They got me chained in leg irons

I guess they got a good excuse

They know I’m gonna run the first chance I get

Cause they’re never gonna set me loose.

And I really don’t care if they shoot me down,

I’ll never be free again

I got two long life terms to do

both running end on end

It ain’t so far to Mexico that I can’t find my way

They’re takin’ me down to Huntsville,

but I’m not gonna stay.

One of Haggard’s strengths is his versatility as a songwriter. He has written brooding ballads about the lives of prisoners and hobos that are worthy of the lofty title “folk music,” and he has drawn upon his personal experience to great effect. But his ability to give new life to familiar themes and images should not be overlooked. Probably a million country songs have prominently featured a jukebox, but in “Someone Told My Story” the narrator drops his dime only to hear his own story being told: “The writer . . . told of swingin’ doors and a jukebox, and he even knew I almost lost my mind.” In an added twist, the song on the jukebox—”Swinging Doors”—is also by Haggard. Likewise, there have been a multitude of songs about lost love, but in “I’m Looking for My Mind,” the narrator is not worried about his broken heart. He tells his ex that “I lost my mind the day I lost your love / I’m not crazy but sometimes I wish I was / If you turn around and see me crawling close behind / It’s not you I want, I’m looking for my mind.”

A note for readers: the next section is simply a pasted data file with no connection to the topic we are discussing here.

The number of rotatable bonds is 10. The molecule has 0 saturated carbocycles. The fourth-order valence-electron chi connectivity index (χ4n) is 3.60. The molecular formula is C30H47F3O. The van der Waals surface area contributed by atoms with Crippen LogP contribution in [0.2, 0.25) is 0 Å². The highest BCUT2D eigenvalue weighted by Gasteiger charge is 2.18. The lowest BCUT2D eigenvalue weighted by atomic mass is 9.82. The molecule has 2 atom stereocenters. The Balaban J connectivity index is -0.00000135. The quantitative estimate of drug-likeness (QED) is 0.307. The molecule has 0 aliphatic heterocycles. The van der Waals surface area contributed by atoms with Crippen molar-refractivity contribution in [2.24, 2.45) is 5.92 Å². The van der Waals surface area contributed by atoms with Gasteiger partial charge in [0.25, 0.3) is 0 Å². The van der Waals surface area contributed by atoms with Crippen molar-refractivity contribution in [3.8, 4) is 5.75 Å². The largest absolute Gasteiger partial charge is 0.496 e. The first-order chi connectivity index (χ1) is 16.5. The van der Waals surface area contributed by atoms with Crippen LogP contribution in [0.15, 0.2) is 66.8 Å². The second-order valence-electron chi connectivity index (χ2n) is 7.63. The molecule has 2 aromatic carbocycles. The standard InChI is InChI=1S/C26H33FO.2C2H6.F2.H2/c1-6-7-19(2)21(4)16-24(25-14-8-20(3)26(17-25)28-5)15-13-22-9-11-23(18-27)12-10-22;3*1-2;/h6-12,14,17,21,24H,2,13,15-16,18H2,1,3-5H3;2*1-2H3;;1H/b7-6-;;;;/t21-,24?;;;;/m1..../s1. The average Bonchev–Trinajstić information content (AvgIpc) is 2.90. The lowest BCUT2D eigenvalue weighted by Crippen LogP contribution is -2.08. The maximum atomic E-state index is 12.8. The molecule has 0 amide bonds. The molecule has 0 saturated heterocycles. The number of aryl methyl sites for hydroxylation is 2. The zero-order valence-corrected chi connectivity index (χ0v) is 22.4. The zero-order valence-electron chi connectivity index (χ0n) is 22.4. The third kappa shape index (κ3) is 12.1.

Down Every Road could not have been released at a better time. Country music is in a time of crisis. More popular than ever, it is also becoming homogenized and losing its regional character. Country threatens to become the soundtrack of the global economy. This phenomenon, in fact, was the subject of an approving cover story in the New Republic, complete with quotations from insipid lyrics of angst-ridden suburbanites like Mary-Chapin Carpenter and Garth Brooks. While Haggard cut his teeth imitating Lefty Frizzell and recorded tribute albums to Jimmy Rodgers and Bob Wills, Garth Brooks owes more to the influence of Billy Joel. Although Brooks (unlike Haggard) actually hails from Oklahoma, the New Republic notes that the distinguishing feature of his Tulsa is that it is “the most demographically ‘typical’ city in America.” Nobody could ever say that about “Muskogee, Oklahoma, U.SA”